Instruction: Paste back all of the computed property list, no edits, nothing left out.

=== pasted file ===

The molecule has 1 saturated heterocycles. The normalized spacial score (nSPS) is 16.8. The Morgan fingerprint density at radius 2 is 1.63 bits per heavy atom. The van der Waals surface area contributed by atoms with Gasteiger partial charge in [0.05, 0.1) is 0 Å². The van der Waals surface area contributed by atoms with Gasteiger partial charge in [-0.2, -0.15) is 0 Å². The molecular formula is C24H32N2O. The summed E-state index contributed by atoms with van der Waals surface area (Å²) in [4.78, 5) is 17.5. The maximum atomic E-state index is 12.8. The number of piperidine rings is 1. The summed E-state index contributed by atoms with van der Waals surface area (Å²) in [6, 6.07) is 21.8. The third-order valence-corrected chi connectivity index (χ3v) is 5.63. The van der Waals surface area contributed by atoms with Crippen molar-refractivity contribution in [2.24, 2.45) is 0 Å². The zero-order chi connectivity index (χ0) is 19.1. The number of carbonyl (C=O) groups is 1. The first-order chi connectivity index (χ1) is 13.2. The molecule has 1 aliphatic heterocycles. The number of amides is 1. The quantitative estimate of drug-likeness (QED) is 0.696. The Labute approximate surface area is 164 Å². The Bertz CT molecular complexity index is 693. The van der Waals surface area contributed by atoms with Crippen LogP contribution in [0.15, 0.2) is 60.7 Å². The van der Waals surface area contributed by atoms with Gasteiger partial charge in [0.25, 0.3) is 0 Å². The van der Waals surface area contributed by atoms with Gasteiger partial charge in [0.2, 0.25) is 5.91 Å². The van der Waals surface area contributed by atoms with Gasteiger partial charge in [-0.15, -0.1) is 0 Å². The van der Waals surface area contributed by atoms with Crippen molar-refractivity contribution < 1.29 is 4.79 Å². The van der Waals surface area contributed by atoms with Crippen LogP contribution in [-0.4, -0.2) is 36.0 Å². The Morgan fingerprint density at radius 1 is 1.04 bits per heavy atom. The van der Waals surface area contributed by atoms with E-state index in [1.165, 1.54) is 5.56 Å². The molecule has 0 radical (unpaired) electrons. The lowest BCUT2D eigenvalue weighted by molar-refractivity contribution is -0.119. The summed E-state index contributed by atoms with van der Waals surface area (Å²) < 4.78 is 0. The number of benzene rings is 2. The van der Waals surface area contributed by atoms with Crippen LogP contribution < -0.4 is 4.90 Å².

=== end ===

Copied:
The molecule has 1 saturated heterocycles. The normalized spacial score (nSPS) is 16.8. The Morgan fingerprint density at radius 2 is 1.63 bits per heavy atom. The van der Waals surface area contributed by atoms with Gasteiger partial charge in [0.05, 0.1) is 0 Å². The van der Waals surface area contributed by atoms with Gasteiger partial charge in [-0.2, -0.15) is 0 Å². The molecular formula is C24H32N2O. The summed E-state index contributed by atoms with van der Waals surface area (Å²) in [4.78, 5) is 17.5. The maximum atomic E-state index is 12.8. The number of piperidine rings is 1. The summed E-state index contributed by atoms with van der Waals surface area (Å²) in [6, 6.07) is 21.8. The third-order valence-corrected chi connectivity index (χ3v) is 5.63. The van der Waals surface area contributed by atoms with Crippen molar-refractivity contribution in [2.24, 2.45) is 0 Å². The zero-order chi connectivity index (χ0) is 19.1. The number of carbonyl (C=O) groups is 1. The first-order chi connectivity index (χ1) is 13.2. The molecule has 1 aliphatic heterocycles. The number of amides is 1. The quantitative estimate of drug-likeness (QED) is 0.696. The Labute approximate surface area is 164 Å². The Bertz CT molecular complexity index is 693. The van der Waals surface area contributed by atoms with Crippen LogP contribution in [0.15, 0.2) is 60.7 Å². The van der Waals surface area contributed by atoms with Gasteiger partial charge in [0.25, 0.3) is 0 Å². The van der Waals surface area contributed by atoms with Gasteiger partial charge in [0.2, 0.25) is 5.91 Å². The van der Waals surface area contributed by atoms with Gasteiger partial charge in [-0.15, -0.1) is 0 Å². The van der Waals surface area contributed by atoms with Crippen molar-refractivity contribution < 1.29 is 4.79 Å². The van der Waals surface area contributed by atoms with Crippen LogP contribution in [-0.4, -0.2) is 36.0 Å². The Morgan fingerprint density at radius 1 is 1.04 bits per heavy atom. The van der Waals surface area contributed by atoms with E-state index in [1.165, 1.54) is 5.56 Å². The molecule has 0 radical (unpaired) electrons. The lowest BCUT2D eigenvalue weighted by molar-refractivity contribution is -0.119. The summed E-state index contributed by atoms with van der Waals surface area (Å²) < 4.78 is 0. The number of benzene rings is 2. The van der Waals surface area contributed by atoms with Crippen LogP contribution < -0.4 is 4.90 Å².